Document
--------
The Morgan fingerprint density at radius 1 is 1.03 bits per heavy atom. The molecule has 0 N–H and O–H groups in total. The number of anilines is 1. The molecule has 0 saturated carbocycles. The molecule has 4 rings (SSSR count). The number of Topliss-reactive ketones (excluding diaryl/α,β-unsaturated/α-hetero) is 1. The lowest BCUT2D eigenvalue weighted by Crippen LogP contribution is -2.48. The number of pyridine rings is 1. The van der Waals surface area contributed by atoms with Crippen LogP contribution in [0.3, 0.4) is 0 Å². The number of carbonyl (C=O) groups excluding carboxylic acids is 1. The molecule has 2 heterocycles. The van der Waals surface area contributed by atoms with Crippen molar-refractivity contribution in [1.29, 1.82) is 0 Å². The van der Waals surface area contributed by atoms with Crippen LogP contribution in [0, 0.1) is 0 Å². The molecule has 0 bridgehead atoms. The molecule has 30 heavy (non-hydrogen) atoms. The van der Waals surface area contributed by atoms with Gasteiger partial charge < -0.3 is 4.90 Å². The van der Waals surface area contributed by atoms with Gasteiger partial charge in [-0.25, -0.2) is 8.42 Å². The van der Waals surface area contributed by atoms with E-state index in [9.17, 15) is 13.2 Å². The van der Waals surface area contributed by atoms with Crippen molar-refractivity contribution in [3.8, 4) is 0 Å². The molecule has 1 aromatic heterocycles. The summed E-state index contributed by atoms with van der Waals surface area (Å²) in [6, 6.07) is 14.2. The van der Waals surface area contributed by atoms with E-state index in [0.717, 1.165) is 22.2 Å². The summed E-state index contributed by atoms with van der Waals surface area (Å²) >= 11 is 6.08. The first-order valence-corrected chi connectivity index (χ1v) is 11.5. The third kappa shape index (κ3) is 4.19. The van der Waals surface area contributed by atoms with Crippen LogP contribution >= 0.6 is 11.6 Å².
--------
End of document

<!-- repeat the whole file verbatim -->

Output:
The Morgan fingerprint density at radius 1 is 1.03 bits per heavy atom. The molecule has 0 N–H and O–H groups in total. The number of anilines is 1. The molecule has 0 saturated carbocycles. The molecule has 4 rings (SSSR count). The number of Topliss-reactive ketones (excluding diaryl/α,β-unsaturated/α-hetero) is 1. The lowest BCUT2D eigenvalue weighted by Crippen LogP contribution is -2.48. The number of pyridine rings is 1. The van der Waals surface area contributed by atoms with Crippen LogP contribution in [0.3, 0.4) is 0 Å². The number of carbonyl (C=O) groups excluding carboxylic acids is 1. The molecule has 2 heterocycles. The van der Waals surface area contributed by atoms with Crippen molar-refractivity contribution in [1.29, 1.82) is 0 Å². The van der Waals surface area contributed by atoms with Crippen LogP contribution in [0, 0.1) is 0 Å². The molecule has 0 bridgehead atoms. The molecule has 30 heavy (non-hydrogen) atoms. The van der Waals surface area contributed by atoms with Gasteiger partial charge < -0.3 is 4.90 Å². The van der Waals surface area contributed by atoms with Gasteiger partial charge in [-0.25, -0.2) is 8.42 Å². The van der Waals surface area contributed by atoms with E-state index in [9.17, 15) is 13.2 Å². The van der Waals surface area contributed by atoms with Crippen molar-refractivity contribution in [3.8, 4) is 0 Å². The molecule has 1 aromatic heterocycles. The summed E-state index contributed by atoms with van der Waals surface area (Å²) in [6, 6.07) is 14.2. The van der Waals surface area contributed by atoms with E-state index in [0.717, 1.165) is 22.2 Å². The summed E-state index contributed by atoms with van der Waals surface area (Å²) >= 11 is 6.08. The first-order valence-corrected chi connectivity index (χ1v) is 11.5. The third kappa shape index (κ3) is 4.19. The van der Waals surface area contributed by atoms with Crippen LogP contribution >= 0.6 is 11.6 Å².